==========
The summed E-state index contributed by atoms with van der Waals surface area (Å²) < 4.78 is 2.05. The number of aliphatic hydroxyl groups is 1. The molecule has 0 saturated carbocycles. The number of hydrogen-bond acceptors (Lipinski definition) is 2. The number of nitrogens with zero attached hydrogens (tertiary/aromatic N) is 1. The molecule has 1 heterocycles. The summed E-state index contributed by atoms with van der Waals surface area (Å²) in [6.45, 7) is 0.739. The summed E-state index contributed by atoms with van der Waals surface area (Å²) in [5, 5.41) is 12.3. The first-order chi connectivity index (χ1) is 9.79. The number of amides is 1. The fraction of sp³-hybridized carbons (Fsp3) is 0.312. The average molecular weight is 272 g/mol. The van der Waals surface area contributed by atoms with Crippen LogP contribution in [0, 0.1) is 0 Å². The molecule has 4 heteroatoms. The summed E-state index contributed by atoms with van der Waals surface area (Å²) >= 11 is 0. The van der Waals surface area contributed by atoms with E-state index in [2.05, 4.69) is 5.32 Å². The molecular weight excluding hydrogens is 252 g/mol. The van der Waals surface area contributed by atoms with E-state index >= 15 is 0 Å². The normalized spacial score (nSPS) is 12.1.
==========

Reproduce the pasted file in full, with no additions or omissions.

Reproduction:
The summed E-state index contributed by atoms with van der Waals surface area (Å²) < 4.78 is 2.05. The number of aliphatic hydroxyl groups is 1. The molecule has 0 saturated carbocycles. The number of hydrogen-bond acceptors (Lipinski definition) is 2. The number of nitrogens with zero attached hydrogens (tertiary/aromatic N) is 1. The molecule has 1 heterocycles. The summed E-state index contributed by atoms with van der Waals surface area (Å²) in [6.45, 7) is 0.739. The summed E-state index contributed by atoms with van der Waals surface area (Å²) in [5, 5.41) is 12.3. The first-order chi connectivity index (χ1) is 9.79. The number of amides is 1. The fraction of sp³-hybridized carbons (Fsp3) is 0.312. The average molecular weight is 272 g/mol. The van der Waals surface area contributed by atoms with Crippen LogP contribution in [0, 0.1) is 0 Å². The molecule has 4 heteroatoms. The summed E-state index contributed by atoms with van der Waals surface area (Å²) >= 11 is 0. The van der Waals surface area contributed by atoms with E-state index in [2.05, 4.69) is 5.32 Å². The molecular weight excluding hydrogens is 252 g/mol. The van der Waals surface area contributed by atoms with E-state index >= 15 is 0 Å². The normalized spacial score (nSPS) is 12.1.